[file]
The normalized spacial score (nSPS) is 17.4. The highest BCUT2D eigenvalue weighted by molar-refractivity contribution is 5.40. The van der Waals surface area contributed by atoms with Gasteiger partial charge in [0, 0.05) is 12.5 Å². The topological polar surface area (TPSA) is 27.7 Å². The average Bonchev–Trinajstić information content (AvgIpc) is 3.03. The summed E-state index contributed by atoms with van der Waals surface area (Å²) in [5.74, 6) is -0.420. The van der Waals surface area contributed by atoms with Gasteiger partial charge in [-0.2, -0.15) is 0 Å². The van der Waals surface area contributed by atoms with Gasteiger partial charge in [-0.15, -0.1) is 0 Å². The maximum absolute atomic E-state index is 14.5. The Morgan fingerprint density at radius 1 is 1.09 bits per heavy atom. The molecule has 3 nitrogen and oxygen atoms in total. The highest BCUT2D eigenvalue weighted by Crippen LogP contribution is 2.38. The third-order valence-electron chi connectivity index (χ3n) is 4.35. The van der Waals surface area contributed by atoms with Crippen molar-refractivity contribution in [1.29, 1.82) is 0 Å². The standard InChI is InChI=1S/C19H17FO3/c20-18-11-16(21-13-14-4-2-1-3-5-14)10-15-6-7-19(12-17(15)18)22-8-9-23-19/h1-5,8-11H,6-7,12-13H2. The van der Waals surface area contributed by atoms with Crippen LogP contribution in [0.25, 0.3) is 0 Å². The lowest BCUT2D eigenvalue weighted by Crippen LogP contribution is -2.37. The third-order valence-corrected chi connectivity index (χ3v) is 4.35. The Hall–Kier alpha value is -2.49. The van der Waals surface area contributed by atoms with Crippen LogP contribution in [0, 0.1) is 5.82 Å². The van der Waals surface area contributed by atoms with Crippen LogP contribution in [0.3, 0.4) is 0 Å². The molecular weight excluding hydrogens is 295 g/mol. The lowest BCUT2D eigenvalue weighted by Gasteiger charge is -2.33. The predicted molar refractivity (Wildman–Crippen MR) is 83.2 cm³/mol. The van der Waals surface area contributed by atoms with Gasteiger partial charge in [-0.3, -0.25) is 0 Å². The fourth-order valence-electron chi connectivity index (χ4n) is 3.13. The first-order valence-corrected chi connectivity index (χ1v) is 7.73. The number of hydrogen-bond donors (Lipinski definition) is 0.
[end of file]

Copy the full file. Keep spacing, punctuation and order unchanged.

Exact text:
The normalized spacial score (nSPS) is 17.4. The highest BCUT2D eigenvalue weighted by molar-refractivity contribution is 5.40. The van der Waals surface area contributed by atoms with Gasteiger partial charge in [0, 0.05) is 12.5 Å². The topological polar surface area (TPSA) is 27.7 Å². The average Bonchev–Trinajstić information content (AvgIpc) is 3.03. The summed E-state index contributed by atoms with van der Waals surface area (Å²) in [5.74, 6) is -0.420. The van der Waals surface area contributed by atoms with Gasteiger partial charge in [-0.2, -0.15) is 0 Å². The van der Waals surface area contributed by atoms with Gasteiger partial charge in [-0.15, -0.1) is 0 Å². The maximum absolute atomic E-state index is 14.5. The Morgan fingerprint density at radius 1 is 1.09 bits per heavy atom. The molecule has 3 nitrogen and oxygen atoms in total. The highest BCUT2D eigenvalue weighted by Crippen LogP contribution is 2.38. The third-order valence-electron chi connectivity index (χ3n) is 4.35. The van der Waals surface area contributed by atoms with Crippen molar-refractivity contribution in [1.29, 1.82) is 0 Å². The standard InChI is InChI=1S/C19H17FO3/c20-18-11-16(21-13-14-4-2-1-3-5-14)10-15-6-7-19(12-17(15)18)22-8-9-23-19/h1-5,8-11H,6-7,12-13H2. The van der Waals surface area contributed by atoms with Crippen LogP contribution in [0.25, 0.3) is 0 Å². The lowest BCUT2D eigenvalue weighted by Crippen LogP contribution is -2.37. The third-order valence-corrected chi connectivity index (χ3v) is 4.35. The Hall–Kier alpha value is -2.49. The van der Waals surface area contributed by atoms with Crippen LogP contribution in [0, 0.1) is 5.82 Å². The van der Waals surface area contributed by atoms with Crippen LogP contribution in [0.3, 0.4) is 0 Å². The molecular weight excluding hydrogens is 295 g/mol. The lowest BCUT2D eigenvalue weighted by Gasteiger charge is -2.33. The predicted molar refractivity (Wildman–Crippen MR) is 83.2 cm³/mol. The van der Waals surface area contributed by atoms with Gasteiger partial charge in [-0.3, -0.25) is 0 Å². The fourth-order valence-electron chi connectivity index (χ4n) is 3.13. The first-order valence-corrected chi connectivity index (χ1v) is 7.73. The number of hydrogen-bond donors (Lipinski definition) is 0.